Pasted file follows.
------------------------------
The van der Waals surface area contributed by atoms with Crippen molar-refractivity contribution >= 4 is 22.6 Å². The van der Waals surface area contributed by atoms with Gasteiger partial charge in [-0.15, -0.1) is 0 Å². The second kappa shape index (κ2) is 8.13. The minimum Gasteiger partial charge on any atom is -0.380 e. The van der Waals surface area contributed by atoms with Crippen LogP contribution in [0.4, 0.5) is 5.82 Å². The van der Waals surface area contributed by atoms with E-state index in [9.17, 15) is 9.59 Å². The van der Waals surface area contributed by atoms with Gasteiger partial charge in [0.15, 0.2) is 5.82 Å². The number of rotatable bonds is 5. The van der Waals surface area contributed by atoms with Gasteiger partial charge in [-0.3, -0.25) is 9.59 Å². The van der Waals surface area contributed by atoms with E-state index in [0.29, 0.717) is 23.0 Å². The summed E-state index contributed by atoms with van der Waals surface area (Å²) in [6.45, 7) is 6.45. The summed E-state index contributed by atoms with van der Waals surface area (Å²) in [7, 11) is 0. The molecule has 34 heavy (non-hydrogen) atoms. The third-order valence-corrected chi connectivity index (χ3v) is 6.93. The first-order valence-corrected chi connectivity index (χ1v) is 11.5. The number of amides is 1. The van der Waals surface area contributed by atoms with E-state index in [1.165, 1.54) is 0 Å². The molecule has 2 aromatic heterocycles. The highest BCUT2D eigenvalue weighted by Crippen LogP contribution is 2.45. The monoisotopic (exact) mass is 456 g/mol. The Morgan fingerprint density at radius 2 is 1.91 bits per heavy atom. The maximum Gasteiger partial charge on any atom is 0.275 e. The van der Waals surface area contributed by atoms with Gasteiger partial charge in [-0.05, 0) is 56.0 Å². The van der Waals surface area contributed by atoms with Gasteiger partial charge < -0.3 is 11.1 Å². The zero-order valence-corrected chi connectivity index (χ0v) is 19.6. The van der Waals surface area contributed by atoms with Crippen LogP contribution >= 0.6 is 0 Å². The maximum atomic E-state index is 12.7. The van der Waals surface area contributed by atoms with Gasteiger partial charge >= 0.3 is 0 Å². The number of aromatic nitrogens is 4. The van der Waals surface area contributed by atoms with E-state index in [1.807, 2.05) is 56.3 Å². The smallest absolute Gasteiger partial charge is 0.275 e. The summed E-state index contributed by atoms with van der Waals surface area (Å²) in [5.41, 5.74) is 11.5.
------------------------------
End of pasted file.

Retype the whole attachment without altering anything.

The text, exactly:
The van der Waals surface area contributed by atoms with Crippen molar-refractivity contribution >= 4 is 22.6 Å². The van der Waals surface area contributed by atoms with Gasteiger partial charge in [-0.15, -0.1) is 0 Å². The second kappa shape index (κ2) is 8.13. The minimum Gasteiger partial charge on any atom is -0.380 e. The van der Waals surface area contributed by atoms with Crippen LogP contribution in [0.4, 0.5) is 5.82 Å². The van der Waals surface area contributed by atoms with E-state index in [9.17, 15) is 9.59 Å². The van der Waals surface area contributed by atoms with Gasteiger partial charge in [0.15, 0.2) is 5.82 Å². The number of rotatable bonds is 5. The van der Waals surface area contributed by atoms with Gasteiger partial charge in [-0.3, -0.25) is 9.59 Å². The van der Waals surface area contributed by atoms with E-state index in [0.29, 0.717) is 23.0 Å². The summed E-state index contributed by atoms with van der Waals surface area (Å²) in [6.45, 7) is 6.45. The summed E-state index contributed by atoms with van der Waals surface area (Å²) in [7, 11) is 0. The molecule has 34 heavy (non-hydrogen) atoms. The third-order valence-corrected chi connectivity index (χ3v) is 6.93. The first-order valence-corrected chi connectivity index (χ1v) is 11.5. The number of amides is 1. The van der Waals surface area contributed by atoms with E-state index in [1.165, 1.54) is 0 Å². The molecule has 2 aromatic heterocycles. The highest BCUT2D eigenvalue weighted by Crippen LogP contribution is 2.45. The monoisotopic (exact) mass is 456 g/mol. The Morgan fingerprint density at radius 2 is 1.91 bits per heavy atom. The maximum Gasteiger partial charge on any atom is 0.275 e. The van der Waals surface area contributed by atoms with Gasteiger partial charge in [-0.05, 0) is 56.0 Å². The van der Waals surface area contributed by atoms with Gasteiger partial charge < -0.3 is 11.1 Å². The zero-order valence-corrected chi connectivity index (χ0v) is 19.6. The van der Waals surface area contributed by atoms with Crippen LogP contribution >= 0.6 is 0 Å². The maximum atomic E-state index is 12.7. The van der Waals surface area contributed by atoms with Gasteiger partial charge >= 0.3 is 0 Å². The number of aromatic nitrogens is 4. The van der Waals surface area contributed by atoms with E-state index in [1.807, 2.05) is 56.3 Å². The smallest absolute Gasteiger partial charge is 0.275 e. The summed E-state index contributed by atoms with van der Waals surface area (Å²) in [5.41, 5.74) is 11.5.